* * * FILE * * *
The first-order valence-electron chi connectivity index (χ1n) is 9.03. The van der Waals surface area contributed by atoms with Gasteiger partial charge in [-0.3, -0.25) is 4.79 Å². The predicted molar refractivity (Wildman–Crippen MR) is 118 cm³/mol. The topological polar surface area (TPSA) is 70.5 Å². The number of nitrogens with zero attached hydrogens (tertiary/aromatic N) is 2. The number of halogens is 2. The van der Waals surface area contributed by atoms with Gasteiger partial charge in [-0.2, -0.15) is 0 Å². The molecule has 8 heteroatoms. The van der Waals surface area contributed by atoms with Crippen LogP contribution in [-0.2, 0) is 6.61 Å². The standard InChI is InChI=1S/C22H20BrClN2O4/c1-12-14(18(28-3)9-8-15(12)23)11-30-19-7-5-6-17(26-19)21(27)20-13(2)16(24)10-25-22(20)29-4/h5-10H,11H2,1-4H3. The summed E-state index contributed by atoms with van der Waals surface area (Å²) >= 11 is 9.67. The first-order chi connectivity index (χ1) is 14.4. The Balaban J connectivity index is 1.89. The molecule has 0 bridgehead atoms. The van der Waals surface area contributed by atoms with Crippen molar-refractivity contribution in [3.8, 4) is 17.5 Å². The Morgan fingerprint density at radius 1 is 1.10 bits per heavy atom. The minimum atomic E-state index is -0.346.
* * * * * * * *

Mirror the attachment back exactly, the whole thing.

The first-order valence-electron chi connectivity index (χ1n) is 9.03. The van der Waals surface area contributed by atoms with Gasteiger partial charge in [-0.3, -0.25) is 4.79 Å². The predicted molar refractivity (Wildman–Crippen MR) is 118 cm³/mol. The topological polar surface area (TPSA) is 70.5 Å². The number of nitrogens with zero attached hydrogens (tertiary/aromatic N) is 2. The number of halogens is 2. The van der Waals surface area contributed by atoms with Gasteiger partial charge in [-0.2, -0.15) is 0 Å². The molecule has 8 heteroatoms. The van der Waals surface area contributed by atoms with Crippen LogP contribution in [-0.2, 0) is 6.61 Å². The standard InChI is InChI=1S/C22H20BrClN2O4/c1-12-14(18(28-3)9-8-15(12)23)11-30-19-7-5-6-17(26-19)21(27)20-13(2)16(24)10-25-22(20)29-4/h5-10H,11H2,1-4H3. The summed E-state index contributed by atoms with van der Waals surface area (Å²) >= 11 is 9.67. The first-order chi connectivity index (χ1) is 14.4. The Balaban J connectivity index is 1.89. The molecule has 0 bridgehead atoms. The van der Waals surface area contributed by atoms with Crippen molar-refractivity contribution in [3.8, 4) is 17.5 Å². The Morgan fingerprint density at radius 1 is 1.10 bits per heavy atom. The minimum atomic E-state index is -0.346.